Moving to less poor area may help fight obesity
Poor women, who moved to lower-poverty neighbourhoods, showed better Type 2 diabetes control and other health benefits, say U.S. researchers who called for changes in government initiatives to fight obesity.
Among the group of women who were offered housing vouchers to move to lower-poverty neighborhoods, the rates of morbid obesity and diabetes were both about one-fifth lower than in the control group, lead author Yens Ludwig, a professor at the University of Chicago, and his co-authors found.
"What you see 10 to 15 years down the road is giving moms a chance to move from high to low poverty areas has about the same impact on diabetes as what you see from medical interventions that were explicitly designed to reduce diabetes," said Lunwig.
During the study, participants in public housing projects in Baltimore, Boston, Chicago, Los Angeles and New York volunteered for a random lottery that offered the chance to use a housing voucher subsidy to move into a lower-poverty area.
Others families randomly assigned to a control group received no special assistance.
All of the volunteers gave blood samples to test for diabetes and had their heights and weights measured.
Lunwig said the findings highlight the importance of finding out what specific aspects of the social or physical environment reduce the risk of diabetes and obesity, such as:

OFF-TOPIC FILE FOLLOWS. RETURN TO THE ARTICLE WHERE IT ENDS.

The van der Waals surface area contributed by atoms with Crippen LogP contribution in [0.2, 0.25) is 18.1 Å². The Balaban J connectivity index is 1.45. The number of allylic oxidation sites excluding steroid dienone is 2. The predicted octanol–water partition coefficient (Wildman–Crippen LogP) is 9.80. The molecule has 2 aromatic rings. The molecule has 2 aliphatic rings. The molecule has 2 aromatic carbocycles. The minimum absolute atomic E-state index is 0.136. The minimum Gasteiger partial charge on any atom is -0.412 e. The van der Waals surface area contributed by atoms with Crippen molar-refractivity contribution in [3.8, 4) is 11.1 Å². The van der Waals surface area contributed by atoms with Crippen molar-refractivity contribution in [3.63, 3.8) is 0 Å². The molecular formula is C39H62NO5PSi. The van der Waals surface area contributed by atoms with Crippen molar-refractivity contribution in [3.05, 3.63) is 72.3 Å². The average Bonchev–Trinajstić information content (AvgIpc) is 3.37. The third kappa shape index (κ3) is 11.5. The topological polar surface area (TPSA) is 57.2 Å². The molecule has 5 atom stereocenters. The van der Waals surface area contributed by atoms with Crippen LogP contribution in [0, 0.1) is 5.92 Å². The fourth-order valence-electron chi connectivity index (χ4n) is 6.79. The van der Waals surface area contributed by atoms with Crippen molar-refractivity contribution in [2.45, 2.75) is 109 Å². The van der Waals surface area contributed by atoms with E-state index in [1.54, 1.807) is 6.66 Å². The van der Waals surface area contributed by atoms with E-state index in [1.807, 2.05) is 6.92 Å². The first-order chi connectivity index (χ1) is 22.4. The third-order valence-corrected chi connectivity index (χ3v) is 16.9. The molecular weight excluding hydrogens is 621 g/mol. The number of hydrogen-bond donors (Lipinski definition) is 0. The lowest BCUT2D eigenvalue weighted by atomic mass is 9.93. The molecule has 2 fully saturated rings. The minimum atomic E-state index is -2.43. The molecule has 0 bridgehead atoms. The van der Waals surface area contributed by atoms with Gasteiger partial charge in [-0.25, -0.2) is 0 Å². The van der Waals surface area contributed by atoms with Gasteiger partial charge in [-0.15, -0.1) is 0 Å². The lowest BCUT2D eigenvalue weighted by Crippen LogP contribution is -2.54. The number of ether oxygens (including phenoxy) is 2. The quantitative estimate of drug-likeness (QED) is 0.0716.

- Greater access to grocery stores.
- More opportunities for physical activity.
- Feelings of greater safety and reduced psychological stress.
The results could also help explain the gaps in obesity and diabetes prevalence across race and ethnic lines in the U.S., the researchers said.
Previous studies not involving health suggested that changes in the neighborhood environment, rather than the act of moving itself, were responsible for the effects, the study's authors noted.
Benefits of improving environment
The findings suggest it may take investments in low-income neighbourhoods along with health care interventions to reverse the growing obesity and diabetes epidemics, said Robert Whittacker, a professor of public health and pediatrics at Temple University in Philadelphia.
"For people to be healthy they need more than health care," Whittacker said, commenting on the study. "This study is one of the strongest pieces of evidence yet that improving the environments where low income families live can have meaningful impact on their risk of developing important chronic diseases."
The large social experiment overcomes concerns about bias in other types of studies, the researchers said.
They also acknowledged weaknesses in the design of the study, such as how the participants volunteered. More than 90 per cent of the families participating were headed by a black or Hispanic woman.
"The mechanisms accounting for these associations remain unclear, but further investigation is warranted to provide guidance in designing neighborhood-level interventions to improve health," the study's authors concluded.
The study was funded by several U.S. government departments and foundations.
With files from CBC's Pauline Dakin